NEW YORK — Andy Murray pumped his fist and then did it again, exulting as if he had just won his match.
Actually, he was still one point away. But considering all the pain Murray has experienced in his hip, sprinting toward the net to chase down a drop volley and put it away was something to celebrate.
Murray and Stan Wawrinka, a pair of former U.S. Open champions, both were winners Monday in their return to the tournament after having to miss it last year.
Wawrinka ousted No. 8 seed Grigor Dimitrov 6-3, 6-2, 7-5, while Murray eliminated James Duckworth 6-7 (5), 6-3, 7-5, 6-3.
Both felt good physically, though not quite as good about their chances of contending for the title.
Murray hadn't played in a Grand Slam tournament since Wimbledon last year, before needing hip surgery that has limited him to just eight matches this year. He said before the weekend it wasn't realistic to think he could win this U.S. Open, and the 2012 champion was asked after the match what would have needed to happen for him to change his tune.
"I would have been able to train and practice a lot more than what I have done. I would have played more matches in the buildup to the tournament. I mean, there's many, many things that I would have wanted to change to be considered a contender," he said.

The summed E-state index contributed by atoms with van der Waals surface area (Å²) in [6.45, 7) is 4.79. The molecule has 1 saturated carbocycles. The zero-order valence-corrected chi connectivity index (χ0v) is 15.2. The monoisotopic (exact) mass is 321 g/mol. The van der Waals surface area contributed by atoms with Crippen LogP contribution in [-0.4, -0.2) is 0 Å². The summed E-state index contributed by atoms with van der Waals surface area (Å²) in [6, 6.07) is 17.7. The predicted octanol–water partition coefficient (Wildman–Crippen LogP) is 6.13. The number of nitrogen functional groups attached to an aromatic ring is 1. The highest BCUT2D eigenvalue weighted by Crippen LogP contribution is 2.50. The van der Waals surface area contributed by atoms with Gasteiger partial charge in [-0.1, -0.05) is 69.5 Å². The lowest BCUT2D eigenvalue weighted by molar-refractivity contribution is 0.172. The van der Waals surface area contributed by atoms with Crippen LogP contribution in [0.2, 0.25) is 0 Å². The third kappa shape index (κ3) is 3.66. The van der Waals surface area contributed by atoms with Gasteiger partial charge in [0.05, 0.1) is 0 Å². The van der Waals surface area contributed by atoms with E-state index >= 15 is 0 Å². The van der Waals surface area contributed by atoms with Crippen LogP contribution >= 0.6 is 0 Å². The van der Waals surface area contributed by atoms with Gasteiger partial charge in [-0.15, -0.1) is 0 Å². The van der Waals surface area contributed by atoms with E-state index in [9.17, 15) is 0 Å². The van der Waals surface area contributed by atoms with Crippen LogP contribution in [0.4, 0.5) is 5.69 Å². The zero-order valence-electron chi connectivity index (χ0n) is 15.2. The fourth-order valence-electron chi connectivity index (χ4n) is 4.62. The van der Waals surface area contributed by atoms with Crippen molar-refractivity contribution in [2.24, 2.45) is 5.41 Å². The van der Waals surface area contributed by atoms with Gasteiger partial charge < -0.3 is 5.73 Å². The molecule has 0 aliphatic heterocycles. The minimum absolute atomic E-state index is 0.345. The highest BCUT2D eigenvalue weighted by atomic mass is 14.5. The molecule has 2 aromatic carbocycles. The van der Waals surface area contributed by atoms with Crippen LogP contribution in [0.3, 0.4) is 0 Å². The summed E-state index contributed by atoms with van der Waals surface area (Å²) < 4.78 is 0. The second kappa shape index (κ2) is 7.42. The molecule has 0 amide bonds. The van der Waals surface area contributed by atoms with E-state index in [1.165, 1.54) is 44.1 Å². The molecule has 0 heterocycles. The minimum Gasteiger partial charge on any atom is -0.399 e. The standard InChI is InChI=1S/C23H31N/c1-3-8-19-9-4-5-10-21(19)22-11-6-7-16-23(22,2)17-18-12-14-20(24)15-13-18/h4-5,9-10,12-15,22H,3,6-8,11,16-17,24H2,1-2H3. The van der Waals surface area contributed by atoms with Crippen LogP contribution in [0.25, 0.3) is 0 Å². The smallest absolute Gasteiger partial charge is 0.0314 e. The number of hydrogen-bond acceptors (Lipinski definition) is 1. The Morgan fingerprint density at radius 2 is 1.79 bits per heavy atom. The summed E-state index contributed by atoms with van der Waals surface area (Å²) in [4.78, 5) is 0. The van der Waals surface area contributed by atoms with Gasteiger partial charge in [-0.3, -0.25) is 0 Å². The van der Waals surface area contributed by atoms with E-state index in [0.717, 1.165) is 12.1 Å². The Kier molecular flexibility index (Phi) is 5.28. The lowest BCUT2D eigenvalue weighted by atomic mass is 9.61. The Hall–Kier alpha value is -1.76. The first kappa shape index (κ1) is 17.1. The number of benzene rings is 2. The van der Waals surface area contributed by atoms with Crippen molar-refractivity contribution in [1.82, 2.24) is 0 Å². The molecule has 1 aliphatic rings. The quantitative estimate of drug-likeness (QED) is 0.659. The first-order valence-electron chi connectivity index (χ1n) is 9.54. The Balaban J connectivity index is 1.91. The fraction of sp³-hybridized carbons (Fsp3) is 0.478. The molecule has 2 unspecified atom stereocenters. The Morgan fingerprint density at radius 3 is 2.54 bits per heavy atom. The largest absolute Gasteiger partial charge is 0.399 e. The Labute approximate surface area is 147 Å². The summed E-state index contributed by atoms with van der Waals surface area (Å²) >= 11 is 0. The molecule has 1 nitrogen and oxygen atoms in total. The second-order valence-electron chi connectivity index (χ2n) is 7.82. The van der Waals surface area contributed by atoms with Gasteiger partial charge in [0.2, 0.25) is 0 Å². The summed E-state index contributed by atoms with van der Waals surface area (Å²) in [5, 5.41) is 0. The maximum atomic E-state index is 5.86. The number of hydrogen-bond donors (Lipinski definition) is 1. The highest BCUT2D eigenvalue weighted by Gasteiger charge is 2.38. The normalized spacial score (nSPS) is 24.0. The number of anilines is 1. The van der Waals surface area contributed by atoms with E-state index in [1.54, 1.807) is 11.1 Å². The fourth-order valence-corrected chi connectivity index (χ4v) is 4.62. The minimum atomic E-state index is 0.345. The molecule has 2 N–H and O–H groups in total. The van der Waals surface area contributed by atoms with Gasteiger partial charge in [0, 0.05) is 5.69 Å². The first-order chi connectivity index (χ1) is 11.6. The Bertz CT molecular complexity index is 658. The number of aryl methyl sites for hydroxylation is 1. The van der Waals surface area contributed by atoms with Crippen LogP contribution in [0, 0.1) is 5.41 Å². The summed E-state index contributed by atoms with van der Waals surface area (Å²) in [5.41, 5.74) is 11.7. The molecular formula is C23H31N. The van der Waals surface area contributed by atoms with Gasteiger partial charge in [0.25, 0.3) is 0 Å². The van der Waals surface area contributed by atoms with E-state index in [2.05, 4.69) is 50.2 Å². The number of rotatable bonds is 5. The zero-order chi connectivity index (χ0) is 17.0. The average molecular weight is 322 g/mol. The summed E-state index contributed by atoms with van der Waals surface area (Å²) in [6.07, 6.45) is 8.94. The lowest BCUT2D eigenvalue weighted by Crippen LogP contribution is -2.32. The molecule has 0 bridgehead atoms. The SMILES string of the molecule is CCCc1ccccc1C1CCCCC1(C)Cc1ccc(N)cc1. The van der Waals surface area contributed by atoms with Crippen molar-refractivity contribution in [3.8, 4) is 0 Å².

"I don't think anything changes after today. I think I'm still just taking it one match at a time. Yeah, I mean, this is the first time I have played four sets in 14 months, so, you know, I just have to wait and see how I pull up tomorrow."
Wawrinka has a little more reason for hope. The 2016 champion couldn't defend his title last year and needed two left knee surgeries, but has had some good results this summer. He also eliminated Dimitrov in the first round at Wimbledon, won a couple matches in Toronto before falling to top-ranked Rafael Nadal, and took Roger Federer to three sets in the quarterfinals in Cincinnati.
"I think if you look the last few months, if I separate just my level, just the way I'm playing, the way I'm moving like in practice match or in a match, yeah, for sure my level is really high," Wawrinka said. "I know that, and I'm confident with that."
But the three-time Grand Slam champion acknowledged there were enough questions about his fitness to keep him from thinking too big. He received a wild card into the tournament from the U.S. Tennis Association after his ranking fell too low to qualify directly.
"This year is kind of a transition year," he said. "I want to really play well, win as much as I can, get better ranking, finish the year well."
Murray faces a possible third-round match with 2009 champion Juan Martin del Potro, who's ranked No. 3. He said he'll practice far less now than he used to at Grand Slams, so it's unclear how much better he could get by then. But he improved as Monday went on and hopes that continues.
"I made some quite good moves. Like the second to the last point of the match, I moved pretty quickly up to the drop volley and stuff and kind of maintained my serving speeds throughout the match, as well," he said. "So there was some good stuff, but I think I can get better."